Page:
US President Donald Trump has announced new travel restrictions for eight countries including North Korea, replacing the previous ban on six Muslim-majority countries, citing threats to national security posed by letting their citizens into Washington.
Starting next month, most citizens of Iran, Libya, Syria, Yemen, Somalia, Chad, Venezuela and North Korea will be banned from entering the US, Trump said in a proclamation released on Sunday night.
“Making America Safe is my number one priority. We will not admit those into our country we cannot safely vet,” Trump tweeted just after the proclamation was released.
In a statement, the White House called the new restrictions a “critical step toward establishing an immigration system that protects Americans’ safety and security in an era of dangerous terrorism and transnational crime,” CNN reported.
“We cannot afford to continue the failed policies of the past, which present an unacceptable danger to our country.
“My highest obligation is to ensure the safety and security of the American people, and in issuing this new travel order, I am fulfilling that sacred obligation,” Trump said in the White House statement.
For the last three months, the administration used an executive order to ban foreign nationals from six Muslim-majority countries — Iran, Syria, Libya, Somalia, Yemen, Sudan — from entering the US unless they had a “bona fide” relationship with a person or entity in the country.
Individuals with that “bona fide” exception, such as a foreign grandparent of a US citizen, can still apply for visas until October 18. After that date, the new restrictions will begin.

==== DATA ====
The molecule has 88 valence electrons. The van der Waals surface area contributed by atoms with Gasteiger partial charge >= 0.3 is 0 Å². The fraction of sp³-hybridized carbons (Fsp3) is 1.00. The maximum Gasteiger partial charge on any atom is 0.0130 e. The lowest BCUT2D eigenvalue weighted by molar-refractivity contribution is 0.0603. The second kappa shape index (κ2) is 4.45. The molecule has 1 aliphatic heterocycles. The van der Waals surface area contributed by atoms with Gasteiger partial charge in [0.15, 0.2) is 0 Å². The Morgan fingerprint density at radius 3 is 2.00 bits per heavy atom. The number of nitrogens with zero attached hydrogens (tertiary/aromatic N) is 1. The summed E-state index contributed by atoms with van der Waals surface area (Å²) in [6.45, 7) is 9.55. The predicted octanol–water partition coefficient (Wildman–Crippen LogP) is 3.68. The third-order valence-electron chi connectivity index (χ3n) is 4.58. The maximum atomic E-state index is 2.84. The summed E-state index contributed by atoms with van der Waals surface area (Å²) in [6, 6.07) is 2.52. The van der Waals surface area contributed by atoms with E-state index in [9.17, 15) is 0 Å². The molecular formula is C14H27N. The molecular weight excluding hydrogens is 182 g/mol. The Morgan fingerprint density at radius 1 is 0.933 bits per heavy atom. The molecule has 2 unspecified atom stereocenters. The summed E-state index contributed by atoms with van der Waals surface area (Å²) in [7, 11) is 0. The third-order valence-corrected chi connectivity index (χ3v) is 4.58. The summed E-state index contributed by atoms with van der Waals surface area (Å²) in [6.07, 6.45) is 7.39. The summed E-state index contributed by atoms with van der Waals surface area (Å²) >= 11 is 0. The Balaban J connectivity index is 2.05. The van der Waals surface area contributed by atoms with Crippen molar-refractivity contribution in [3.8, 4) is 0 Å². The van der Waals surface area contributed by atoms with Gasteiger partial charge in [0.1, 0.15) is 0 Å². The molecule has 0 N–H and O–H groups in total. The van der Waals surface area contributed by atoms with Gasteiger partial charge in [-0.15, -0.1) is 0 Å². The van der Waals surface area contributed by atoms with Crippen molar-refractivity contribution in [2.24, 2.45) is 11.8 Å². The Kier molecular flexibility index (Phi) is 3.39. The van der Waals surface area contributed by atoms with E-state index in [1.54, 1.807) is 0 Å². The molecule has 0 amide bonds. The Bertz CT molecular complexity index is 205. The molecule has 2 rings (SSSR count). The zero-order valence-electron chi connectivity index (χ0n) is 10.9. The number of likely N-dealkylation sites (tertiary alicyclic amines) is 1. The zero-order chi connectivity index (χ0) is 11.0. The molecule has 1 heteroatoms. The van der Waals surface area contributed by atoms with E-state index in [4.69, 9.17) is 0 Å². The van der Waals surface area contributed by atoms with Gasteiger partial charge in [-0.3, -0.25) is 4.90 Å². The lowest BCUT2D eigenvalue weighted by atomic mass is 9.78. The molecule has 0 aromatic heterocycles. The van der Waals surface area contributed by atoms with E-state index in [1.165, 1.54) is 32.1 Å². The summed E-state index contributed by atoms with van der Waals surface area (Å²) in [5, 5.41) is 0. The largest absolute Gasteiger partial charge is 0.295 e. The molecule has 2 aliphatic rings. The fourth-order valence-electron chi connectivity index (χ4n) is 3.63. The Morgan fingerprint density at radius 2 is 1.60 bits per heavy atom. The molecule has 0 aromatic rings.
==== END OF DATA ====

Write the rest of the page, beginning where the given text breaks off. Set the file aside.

According to the new list, travel will be broadly suspended, while in other cases, travellers will have to undergo enhanced screening and vetting requirements.
For instance, foreign nationals from North Korea are banned, but a student from Iran will be allowed in, subject to “enhanced screening and vetting requirements”, CNN quoted the White House statement as saying.
However, no current validly issued green cards, visas or travel documents will be revoked.
Secretary of State Rex Tillerson said that with the new restrictions, “the President is carrying out his duty to protect the American people.
“The State Department will coordinate with other federal agencies to implement these measures in an orderly manner… We will continue to work closely with our allies and partners who share our commitment to national and global security.”
A revised travel ban effecting those from six-Muslim majority countries officially expired earlier on Sunday, reports CNN.
Trump signed the initial travel ban during his first week in office, but it was met with immediate legal challenges, which have continued to hinder implementation of the full scope of the executive order.
The administration released a second version in March, which included substantial changes.
The US Supreme Court is set to hear arguments on the legality of the travel ban next month.